Although it is ideal and wonderful to have all if not majority of a company’s business processes supported by tailor-made information systems, the cost of investing in such is too big a risk to make. For most start-up companies, the priority is to get the ground running, so to speak. The priority is to have the products sell first, to gain notoriety in the targeted market and to earn back their initial investment. Only then, when the business is up and running, when massive expansion plans have entered the picture, can the company actually consider investing in sophisticated information systems.

Of course there are some exception companies, I suppose, whose initial investment in information systems was what gave them the competitive edge to actually succeed and make it through in the industry they’ve chosen but this is more the exception than the rule.

The same can be said in our company. Even though it has existed for quite a while, the nature of business it is engaged in, requires not the sophisticated information systems, but rather just the simpler ones aided with skillfully made excel systems. Although there are some information systems in place, the cost the company incurred to acquire them has been fairly high. Not to mention that most of them are off-the-shelf products and not entirely tailor-made for us.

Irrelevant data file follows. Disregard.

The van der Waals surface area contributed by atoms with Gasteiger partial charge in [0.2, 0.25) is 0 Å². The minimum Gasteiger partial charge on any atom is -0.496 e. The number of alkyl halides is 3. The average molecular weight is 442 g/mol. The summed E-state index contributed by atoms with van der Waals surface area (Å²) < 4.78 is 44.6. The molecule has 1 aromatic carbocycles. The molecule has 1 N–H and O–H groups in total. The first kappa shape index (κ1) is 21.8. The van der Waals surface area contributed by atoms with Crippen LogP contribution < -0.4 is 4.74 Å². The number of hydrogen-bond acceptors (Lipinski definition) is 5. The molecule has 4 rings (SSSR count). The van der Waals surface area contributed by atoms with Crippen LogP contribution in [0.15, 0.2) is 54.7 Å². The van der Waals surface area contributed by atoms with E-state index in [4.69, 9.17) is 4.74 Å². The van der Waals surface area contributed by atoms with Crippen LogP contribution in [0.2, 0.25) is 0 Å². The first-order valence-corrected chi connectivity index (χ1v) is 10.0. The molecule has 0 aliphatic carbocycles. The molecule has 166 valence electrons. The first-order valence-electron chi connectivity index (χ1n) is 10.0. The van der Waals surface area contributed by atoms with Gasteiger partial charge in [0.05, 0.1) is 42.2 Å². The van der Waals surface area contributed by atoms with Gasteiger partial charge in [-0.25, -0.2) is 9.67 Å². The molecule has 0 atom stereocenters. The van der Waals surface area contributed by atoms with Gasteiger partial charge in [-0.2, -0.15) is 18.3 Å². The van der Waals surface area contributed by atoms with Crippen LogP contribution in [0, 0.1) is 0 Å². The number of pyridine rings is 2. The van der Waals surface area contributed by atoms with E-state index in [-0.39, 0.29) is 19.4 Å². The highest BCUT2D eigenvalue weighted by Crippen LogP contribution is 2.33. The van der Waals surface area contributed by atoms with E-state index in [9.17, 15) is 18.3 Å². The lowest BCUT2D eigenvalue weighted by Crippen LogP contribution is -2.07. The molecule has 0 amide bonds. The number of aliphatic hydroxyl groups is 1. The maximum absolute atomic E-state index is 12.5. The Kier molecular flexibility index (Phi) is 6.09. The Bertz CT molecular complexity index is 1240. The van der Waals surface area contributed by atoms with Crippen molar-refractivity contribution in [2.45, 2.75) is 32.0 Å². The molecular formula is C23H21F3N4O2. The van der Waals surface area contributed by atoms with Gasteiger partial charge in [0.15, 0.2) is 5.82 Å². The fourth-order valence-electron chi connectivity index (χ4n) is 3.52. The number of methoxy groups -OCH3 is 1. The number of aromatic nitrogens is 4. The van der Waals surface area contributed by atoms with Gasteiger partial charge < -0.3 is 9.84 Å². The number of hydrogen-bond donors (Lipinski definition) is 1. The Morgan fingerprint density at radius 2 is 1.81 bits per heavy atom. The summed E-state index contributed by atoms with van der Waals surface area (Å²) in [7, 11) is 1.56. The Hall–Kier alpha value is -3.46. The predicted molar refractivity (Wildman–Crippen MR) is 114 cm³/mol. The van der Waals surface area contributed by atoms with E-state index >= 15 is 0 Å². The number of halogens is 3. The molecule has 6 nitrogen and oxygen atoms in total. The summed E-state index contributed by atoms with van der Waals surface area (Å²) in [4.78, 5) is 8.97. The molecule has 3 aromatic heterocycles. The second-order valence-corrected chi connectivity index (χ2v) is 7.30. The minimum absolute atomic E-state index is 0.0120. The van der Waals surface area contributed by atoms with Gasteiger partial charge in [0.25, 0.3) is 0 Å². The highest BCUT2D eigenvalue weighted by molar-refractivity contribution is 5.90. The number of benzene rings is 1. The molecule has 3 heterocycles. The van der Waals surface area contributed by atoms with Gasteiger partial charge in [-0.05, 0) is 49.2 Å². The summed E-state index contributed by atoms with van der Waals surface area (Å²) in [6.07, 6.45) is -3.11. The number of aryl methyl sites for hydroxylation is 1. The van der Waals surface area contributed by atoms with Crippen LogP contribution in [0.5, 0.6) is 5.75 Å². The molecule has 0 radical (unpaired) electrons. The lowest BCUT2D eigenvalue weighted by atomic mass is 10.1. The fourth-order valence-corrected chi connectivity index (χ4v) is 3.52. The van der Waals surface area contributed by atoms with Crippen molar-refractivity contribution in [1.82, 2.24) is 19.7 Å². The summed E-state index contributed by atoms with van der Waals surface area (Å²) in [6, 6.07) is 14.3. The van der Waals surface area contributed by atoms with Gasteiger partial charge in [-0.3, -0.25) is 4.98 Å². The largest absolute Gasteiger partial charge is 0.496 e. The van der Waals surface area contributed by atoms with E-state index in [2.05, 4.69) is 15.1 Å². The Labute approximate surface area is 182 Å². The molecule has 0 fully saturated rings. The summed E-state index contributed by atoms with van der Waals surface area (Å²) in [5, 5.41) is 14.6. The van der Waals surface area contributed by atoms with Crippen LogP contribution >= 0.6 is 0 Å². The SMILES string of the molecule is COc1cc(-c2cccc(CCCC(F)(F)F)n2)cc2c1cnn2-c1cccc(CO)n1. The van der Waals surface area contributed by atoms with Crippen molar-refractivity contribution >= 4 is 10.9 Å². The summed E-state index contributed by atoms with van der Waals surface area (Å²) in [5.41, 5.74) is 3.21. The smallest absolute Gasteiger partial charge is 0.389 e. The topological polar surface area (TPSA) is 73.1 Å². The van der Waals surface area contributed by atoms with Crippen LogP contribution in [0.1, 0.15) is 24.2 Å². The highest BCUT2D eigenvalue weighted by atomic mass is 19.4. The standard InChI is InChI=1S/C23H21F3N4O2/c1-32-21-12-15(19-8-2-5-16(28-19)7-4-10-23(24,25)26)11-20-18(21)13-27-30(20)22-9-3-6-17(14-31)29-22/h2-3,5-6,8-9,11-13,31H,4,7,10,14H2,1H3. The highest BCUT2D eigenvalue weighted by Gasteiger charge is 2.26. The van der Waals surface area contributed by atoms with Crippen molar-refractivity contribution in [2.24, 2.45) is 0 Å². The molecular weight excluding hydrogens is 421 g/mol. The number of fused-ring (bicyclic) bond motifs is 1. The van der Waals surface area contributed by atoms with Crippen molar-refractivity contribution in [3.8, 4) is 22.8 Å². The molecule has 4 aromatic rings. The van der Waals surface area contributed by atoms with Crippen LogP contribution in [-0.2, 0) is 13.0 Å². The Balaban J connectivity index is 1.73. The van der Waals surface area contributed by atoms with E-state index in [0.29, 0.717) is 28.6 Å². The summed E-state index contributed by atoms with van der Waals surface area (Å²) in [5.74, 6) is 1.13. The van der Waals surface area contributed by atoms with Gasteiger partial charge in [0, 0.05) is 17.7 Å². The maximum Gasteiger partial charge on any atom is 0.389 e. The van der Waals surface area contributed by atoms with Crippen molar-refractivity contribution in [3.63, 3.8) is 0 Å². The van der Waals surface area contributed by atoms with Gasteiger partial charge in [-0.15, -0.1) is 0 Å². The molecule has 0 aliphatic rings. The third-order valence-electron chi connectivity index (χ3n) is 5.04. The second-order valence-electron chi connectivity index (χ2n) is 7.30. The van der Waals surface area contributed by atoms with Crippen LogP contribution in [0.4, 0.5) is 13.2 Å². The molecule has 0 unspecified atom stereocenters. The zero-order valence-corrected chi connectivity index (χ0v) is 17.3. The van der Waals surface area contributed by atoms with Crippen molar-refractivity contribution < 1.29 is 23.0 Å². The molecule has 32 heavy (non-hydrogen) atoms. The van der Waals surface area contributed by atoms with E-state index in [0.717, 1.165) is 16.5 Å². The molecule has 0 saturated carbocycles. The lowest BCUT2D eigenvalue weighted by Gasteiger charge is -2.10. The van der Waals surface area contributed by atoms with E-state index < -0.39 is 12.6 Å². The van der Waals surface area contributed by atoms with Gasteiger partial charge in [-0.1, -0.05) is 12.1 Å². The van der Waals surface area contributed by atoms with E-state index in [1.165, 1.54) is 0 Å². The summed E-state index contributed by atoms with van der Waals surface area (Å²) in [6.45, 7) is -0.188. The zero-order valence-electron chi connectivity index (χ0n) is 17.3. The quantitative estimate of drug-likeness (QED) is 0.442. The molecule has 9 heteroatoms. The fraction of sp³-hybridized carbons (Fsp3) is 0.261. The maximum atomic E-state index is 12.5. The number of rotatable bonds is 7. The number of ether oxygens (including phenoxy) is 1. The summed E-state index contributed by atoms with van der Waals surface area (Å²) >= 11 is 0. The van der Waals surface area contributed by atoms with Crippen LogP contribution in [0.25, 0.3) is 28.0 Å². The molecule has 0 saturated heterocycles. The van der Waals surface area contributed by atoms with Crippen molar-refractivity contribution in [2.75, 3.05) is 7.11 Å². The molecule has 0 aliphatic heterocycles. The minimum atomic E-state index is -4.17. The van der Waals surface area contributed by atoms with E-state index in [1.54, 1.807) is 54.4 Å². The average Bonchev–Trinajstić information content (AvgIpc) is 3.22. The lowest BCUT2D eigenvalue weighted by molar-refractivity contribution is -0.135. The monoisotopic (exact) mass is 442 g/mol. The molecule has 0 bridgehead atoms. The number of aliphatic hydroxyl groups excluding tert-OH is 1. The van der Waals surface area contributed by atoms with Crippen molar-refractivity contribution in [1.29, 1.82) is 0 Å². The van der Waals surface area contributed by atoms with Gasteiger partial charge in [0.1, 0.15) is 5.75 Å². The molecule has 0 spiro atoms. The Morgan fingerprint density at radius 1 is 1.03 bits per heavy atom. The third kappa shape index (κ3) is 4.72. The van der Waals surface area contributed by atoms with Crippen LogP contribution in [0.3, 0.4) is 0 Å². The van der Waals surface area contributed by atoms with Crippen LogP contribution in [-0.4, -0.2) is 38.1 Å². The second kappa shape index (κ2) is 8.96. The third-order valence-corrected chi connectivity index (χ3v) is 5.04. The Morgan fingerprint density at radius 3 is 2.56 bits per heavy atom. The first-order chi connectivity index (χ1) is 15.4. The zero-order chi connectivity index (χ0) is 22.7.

There have been proposals to develop an internal information system which would tie-up with the entire operational process thereby increasing efficiency and eliminating some of the hurdles being encountered currently, yet the costs are too staggering for the company to shoulder at this point. Hence, the company makes do with what little programs the IT section can churn up and with what ever excel system the skilled bookkeepers can come up with.

To say the least, this type of compromise has worked for quite a while. It has sustained the company thus far and it generates the results and reports needed to make the right decisions. It might be a painstaking process which everyone agrees will be easier had there been a more sophisticated system, yet that remains to be a dream yet to be fulfilled when the advantages will far outweigh the costs.



Knowledge Power in Social Media

They say knowledge is power. And for a businessman looking for a way to grow his business, any amount of knowledge that would make him ahead of the competition is valuable. Hence, in the age of technology and vast amounts of data, a system that could turn senseless albeit huge amounts of data into sensible and coherent knowledge is worthwhile. These information systems are referred to as knowledge management systems a.k.a. KMS.